“Bedtime,” Jenny’s mom called down the massive hall.

Jenny looked up from her Kindle and sighed. She didn’t bother to ask for more time to finish the chapter. Mom didn’t react kindly to the nightly routine being altered. Jenny went to the bathroom and attended to her own nightly ritual.

Returning to her new bedroom, it was time to face the monsters. When Jenny told her parents there were monsters in the bedroom, they didn’t believe her. But she knew. She heard them fighting most every night, ever since they had moved into this rambling, almost castle, that her mother inherited.

“Time for a monster check.” Her dad came in and checked for monsters under the bed and in the wardrobe. That was his nightly routine. “Nothing here, pumpkin. Sleep tight.” He kissed her on the forehead.

“Thanks, Dad.” Jenny appreciated his efforts, even though she knew he didn’t believe. Besides, the monsters weren’t in the closet or under the bed.

Mom entered the room, turn on the nightlight, tucked Jenny into bed, and placed another kiss on her forehead. Her parents left, closing the door.

Jenny looked around the bedroom. It had once been her mother’s. This place didn’t feel like home. It was too grand in size, but also run down. She heard her parents talk about the upkeep. It was why they lived in one wing. Tours were run through the remainder of the estate house and the estate. There was even a bed and breakfast where people paid a lot of money to sleep here where everything was inconvenient.

It was a warm spring night, with a full moon shining  in the open windows. She reached over and turned off the nightlight. She wasn’t afraid of the dark. She was afraid of the monsters.

She lay in bed, listening to nothing. There was no noise. Nothing at all. Maybe they wouldn’t show up tonight. It happened sometimes. Jenny snuggled into the bed, reveling in the silence.

The scratching was soft at first, then it got louder. Jenny squeezed her eyes shut so she wouldn’t see them. She never looked. She was afraid if she did, the monsters would do more than make noise.

As usual, the scratching was replaced by clanging, scuffling, and other sounds of fighting. She expected this to continue for an hour or so before it stopped. It always did. As long as she kept her eyes shut and didn’t look.

“Ow! That hurt,” a gravelly voice said.

Jenny shut her eyes tighter. The monsters never spoke before.

“Shh, you’ll wake her.” The second voice was feminine, but still gravelly.

The sound of metal hitting metal was followed by the first gravelly voice’s gleeful boast, “Ha! Take that you cowards. Fly back to where you came.”

Jenny couldn’t stand it. She cracked her eyes open, just a bit, and was amazed. Monsters were small. Two little stone gargoyles, if she remembered the name correctly, stood between her bed and a crack in the wall. Flying into the crack were fairies. The fairies looked like people, with delicate wings. A bit larger than butterflies, the fairies were the same size as the gargoyles and carried swords.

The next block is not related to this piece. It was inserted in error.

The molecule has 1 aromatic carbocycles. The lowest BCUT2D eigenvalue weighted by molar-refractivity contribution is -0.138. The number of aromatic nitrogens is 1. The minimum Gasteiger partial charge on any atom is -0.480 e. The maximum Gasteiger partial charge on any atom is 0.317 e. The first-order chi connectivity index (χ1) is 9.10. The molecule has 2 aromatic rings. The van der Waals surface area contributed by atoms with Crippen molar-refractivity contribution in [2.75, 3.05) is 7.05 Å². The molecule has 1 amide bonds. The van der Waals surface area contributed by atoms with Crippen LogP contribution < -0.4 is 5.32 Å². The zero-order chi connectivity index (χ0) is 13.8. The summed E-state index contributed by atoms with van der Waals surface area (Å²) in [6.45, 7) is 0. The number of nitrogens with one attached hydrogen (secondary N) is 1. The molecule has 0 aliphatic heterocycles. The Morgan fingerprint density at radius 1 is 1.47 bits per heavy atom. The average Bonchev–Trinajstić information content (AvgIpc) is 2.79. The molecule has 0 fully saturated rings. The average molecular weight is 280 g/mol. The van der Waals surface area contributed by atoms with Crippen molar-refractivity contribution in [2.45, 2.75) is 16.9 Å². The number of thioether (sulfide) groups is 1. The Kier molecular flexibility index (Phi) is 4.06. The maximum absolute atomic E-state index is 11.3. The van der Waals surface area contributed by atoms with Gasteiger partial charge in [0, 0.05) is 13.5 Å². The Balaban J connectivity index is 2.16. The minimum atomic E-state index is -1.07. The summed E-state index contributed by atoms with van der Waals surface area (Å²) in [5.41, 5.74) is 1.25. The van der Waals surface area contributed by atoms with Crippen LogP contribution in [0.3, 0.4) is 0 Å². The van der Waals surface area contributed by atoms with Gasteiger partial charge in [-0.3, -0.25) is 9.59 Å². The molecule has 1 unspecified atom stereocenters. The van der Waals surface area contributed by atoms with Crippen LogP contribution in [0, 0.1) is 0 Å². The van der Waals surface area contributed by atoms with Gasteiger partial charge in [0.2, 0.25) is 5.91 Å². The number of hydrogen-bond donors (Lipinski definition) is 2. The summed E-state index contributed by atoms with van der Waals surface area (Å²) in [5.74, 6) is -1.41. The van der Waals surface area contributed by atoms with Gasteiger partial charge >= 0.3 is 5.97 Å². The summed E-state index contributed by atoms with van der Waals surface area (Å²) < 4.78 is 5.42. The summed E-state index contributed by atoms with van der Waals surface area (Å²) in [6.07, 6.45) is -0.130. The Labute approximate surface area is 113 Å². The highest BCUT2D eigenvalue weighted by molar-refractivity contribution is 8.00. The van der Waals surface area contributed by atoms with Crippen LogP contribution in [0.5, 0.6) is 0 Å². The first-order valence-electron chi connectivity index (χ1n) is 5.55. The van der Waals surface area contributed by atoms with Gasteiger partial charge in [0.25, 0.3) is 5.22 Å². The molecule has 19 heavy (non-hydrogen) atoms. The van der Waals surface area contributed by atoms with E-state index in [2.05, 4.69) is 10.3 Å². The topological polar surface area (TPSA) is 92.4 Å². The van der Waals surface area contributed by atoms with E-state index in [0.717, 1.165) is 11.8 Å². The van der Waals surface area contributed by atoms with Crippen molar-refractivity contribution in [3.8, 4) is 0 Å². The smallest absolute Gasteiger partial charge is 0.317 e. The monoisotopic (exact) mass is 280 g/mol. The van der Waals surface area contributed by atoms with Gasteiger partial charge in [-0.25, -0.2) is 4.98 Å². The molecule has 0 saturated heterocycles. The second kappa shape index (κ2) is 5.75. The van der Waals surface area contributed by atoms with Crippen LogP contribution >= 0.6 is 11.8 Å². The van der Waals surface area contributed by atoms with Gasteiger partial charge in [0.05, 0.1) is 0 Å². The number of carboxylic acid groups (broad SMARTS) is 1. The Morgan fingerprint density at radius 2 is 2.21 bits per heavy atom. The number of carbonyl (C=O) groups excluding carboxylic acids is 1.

The male gargoyle, with a sword in one hand, shook his empty fist as the fairies left. “That’s right. You better run. This is our human and you shall not bother her.”

Jenny gasped. The ugly, stone creatures were protecting her from the pretty, delicate fairies? When the gargoyles turned to face her, she forgot about hiding and asked, “You protect me?”

“Of course dear. The fairies like to play tricks. Hide things. Sometimes they even steal,” the female gargoyle explained.

The male gargoyle bowed. “It is our honor to protect you, as we did your mother, and her mother before her. Topaz at your service. This is Ruby, my wife. Sleep, little one. You are safe.”

Jenny didn’t go to sleep immediately. She had too many questions.

Topaz eventually tired of the questions. He jumped up to the bed and secured the covers around Jenny. “Enough questions. You must sleep and we must stand guard to prevent the fairies return.”

Jenny yawned, but didn’t want to sleep. She was too excited. Ruby jumped up and kissed Jenny’s cheek. Jenny was asleep before Ruby jumped back down to the floor.

Over the next few nights, Jenny watched the battles and asked questions after the fairies were defeated. It reached the point where she couldn’t wait for bed. Jenny sat with her Kindle, waiting for Mom to give the word. Unable to concentrate on her book, it seemed like forever before Jenny’s mom said, “Bedtime.”

Once Jenny was in bed and her parents left, she sat up and looked toward the crack. “Topaz? Ruby? Are you here?”

“Of course we are. Now, lay down. You need your rest. You have a busy day tomorrow.” Ruby waved from the floor in front of the crack.

“We’ll protect you. Sleep well, little one.” Topaz bowed once again.

Jenny snuggled into bed and nodded off to sleep just as the first clang of metal sounded, secure in the knowledge that she was safe.

More flash fiction by N. R. Tucker.